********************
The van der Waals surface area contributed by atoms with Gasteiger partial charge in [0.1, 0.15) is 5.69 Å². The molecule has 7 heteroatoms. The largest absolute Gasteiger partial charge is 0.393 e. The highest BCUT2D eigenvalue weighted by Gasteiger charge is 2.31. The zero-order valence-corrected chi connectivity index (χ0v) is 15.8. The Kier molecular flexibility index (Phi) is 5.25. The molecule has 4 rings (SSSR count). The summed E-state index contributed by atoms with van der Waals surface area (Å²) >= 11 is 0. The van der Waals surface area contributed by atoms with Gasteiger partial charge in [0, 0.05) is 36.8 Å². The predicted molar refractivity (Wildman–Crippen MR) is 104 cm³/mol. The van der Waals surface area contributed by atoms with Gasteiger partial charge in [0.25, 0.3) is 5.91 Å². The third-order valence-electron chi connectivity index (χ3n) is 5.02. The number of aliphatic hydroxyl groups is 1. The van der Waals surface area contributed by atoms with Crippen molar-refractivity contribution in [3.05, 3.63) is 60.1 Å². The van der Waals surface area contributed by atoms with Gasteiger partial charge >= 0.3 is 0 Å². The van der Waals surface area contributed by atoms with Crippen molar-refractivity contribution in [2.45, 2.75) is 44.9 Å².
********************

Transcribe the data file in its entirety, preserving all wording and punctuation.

The van der Waals surface area contributed by atoms with Gasteiger partial charge in [0.1, 0.15) is 5.69 Å². The molecule has 7 heteroatoms. The largest absolute Gasteiger partial charge is 0.393 e. The highest BCUT2D eigenvalue weighted by Gasteiger charge is 2.31. The zero-order valence-corrected chi connectivity index (χ0v) is 15.8. The Kier molecular flexibility index (Phi) is 5.25. The molecule has 4 rings (SSSR count). The summed E-state index contributed by atoms with van der Waals surface area (Å²) >= 11 is 0. The van der Waals surface area contributed by atoms with Gasteiger partial charge in [0, 0.05) is 36.8 Å². The predicted molar refractivity (Wildman–Crippen MR) is 104 cm³/mol. The van der Waals surface area contributed by atoms with Gasteiger partial charge in [0.25, 0.3) is 5.91 Å². The third-order valence-electron chi connectivity index (χ3n) is 5.02. The number of aliphatic hydroxyl groups is 1. The van der Waals surface area contributed by atoms with Crippen molar-refractivity contribution in [3.05, 3.63) is 60.1 Å². The van der Waals surface area contributed by atoms with Gasteiger partial charge >= 0.3 is 0 Å². The van der Waals surface area contributed by atoms with Crippen molar-refractivity contribution in [2.45, 2.75) is 44.9 Å².